CLEAN ENERGY CANADA
The Point of Great Returns
Tipping points: those elusive moments when a technology goes mainstream.
Much has been written in the debate over whether renewable energy has passed, is fast-approaching, or is still a ways from crossing that threshold.
The true tipping point will only become apparent in the rearview mirror, and it won’t be defined by a single moment or breakthrough. It will be crossed at different times, in different countries, driven by different forces. But the clean energy transition now appears irreversible.
In developed and developing countries alike, fossil fuels are falling out of favour as a source of electricity. They are being beat out by renewable power that is clean, increasingly cost-competitive and a fast-growing source of economic opportunity.
The world’s three largest electricity markets—China, the United States and India—have aggressively pursued renewable power and were collectively responsible for half of global clean energy investment in 2016.
In both China and India, renewable energy offers a critical solution to the pollution choking fast-growing cities. Smog has become increasingly disruptive— socially, economically and politically—closing schools in Delhi, grounding airplanes in China and contributing to the premature deaths of millions of citizens.
In the U.S., the renewable energy sector has become a major job creator: since 2009, the solar industry created one out of every 80 new jobs, and the country’s fastest-growing occupation is wind turbine technician. While President Donald Trump may have promised to bring back coal jobs, he will no doubt find resistance—in both Congress and statehouses—should his efforts come at the expense of clean energy jobs.
While total clean energy investment fell in 2016 from the record-breaking total in 2015, new renewable electricity capacity rivalled the previous year. Sustained policy efforts by governments, coupled with the continued drop in clean energy technology costs, have created the conditions for more clean electrons to be squeezed out of every dollar spent.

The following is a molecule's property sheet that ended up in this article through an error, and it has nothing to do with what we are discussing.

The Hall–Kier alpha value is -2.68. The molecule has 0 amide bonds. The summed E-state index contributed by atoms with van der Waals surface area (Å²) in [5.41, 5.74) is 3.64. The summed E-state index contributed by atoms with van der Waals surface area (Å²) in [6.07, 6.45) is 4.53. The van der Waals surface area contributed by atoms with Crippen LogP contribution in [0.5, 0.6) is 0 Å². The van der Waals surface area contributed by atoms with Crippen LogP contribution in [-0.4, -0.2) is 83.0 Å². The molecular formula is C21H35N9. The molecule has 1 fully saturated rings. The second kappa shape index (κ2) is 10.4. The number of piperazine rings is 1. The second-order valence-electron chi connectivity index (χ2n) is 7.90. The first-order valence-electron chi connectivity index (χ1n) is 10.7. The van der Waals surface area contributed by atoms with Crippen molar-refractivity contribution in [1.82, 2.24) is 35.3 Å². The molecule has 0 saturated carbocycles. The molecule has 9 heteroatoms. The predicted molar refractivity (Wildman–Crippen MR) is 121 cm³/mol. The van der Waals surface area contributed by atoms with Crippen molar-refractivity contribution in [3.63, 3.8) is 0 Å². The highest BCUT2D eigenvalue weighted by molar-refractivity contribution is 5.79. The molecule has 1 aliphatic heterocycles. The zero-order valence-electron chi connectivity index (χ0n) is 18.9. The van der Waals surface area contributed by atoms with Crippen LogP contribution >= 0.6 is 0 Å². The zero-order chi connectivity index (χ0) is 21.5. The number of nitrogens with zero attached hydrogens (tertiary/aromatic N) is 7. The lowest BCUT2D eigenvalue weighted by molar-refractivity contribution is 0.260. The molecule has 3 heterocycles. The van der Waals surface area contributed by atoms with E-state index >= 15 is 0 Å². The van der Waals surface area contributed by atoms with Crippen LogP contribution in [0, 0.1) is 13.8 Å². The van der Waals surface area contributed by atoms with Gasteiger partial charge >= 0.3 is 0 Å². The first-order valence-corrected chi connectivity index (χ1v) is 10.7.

Global growth in renewable energy remains policy-driven, but increasingly that policy is harnessing the competitive forces of the market. This approach has further driven down costs and inspired technology innovation, new business models and market design. Competitive auctions for contracts to build new renewable energy projects are leading to record-low prices that increasingly undercut their fossil fuel competitors.
But the evolution of our electricity system is not without its challenges. They range from decentralizing supply, to integrating variable sources of power like wind and solar, to building new transmission lines connecting power-rich regions with those in need of clean electrons. China serves as a good example: in some regions, wind farms and solar fields are being built faster than they can be integrated, leaving them stranded from the grid or forced to reduce output.
Investment in renewable power waned in Canada in 2016, as our electricity system is already dominated by power from fossil-free sources and electricity demand is relatively stable. But we know from experience how to harness and maximize the value of renewable electricity. We have a clean energy technology sector that punches above its weight and companies hungry to sell their solutions beyond our borders. Helping other countries increase their use of renewable power may be where Canada finds its niche—and economic opportunity—in the global clean energy transition.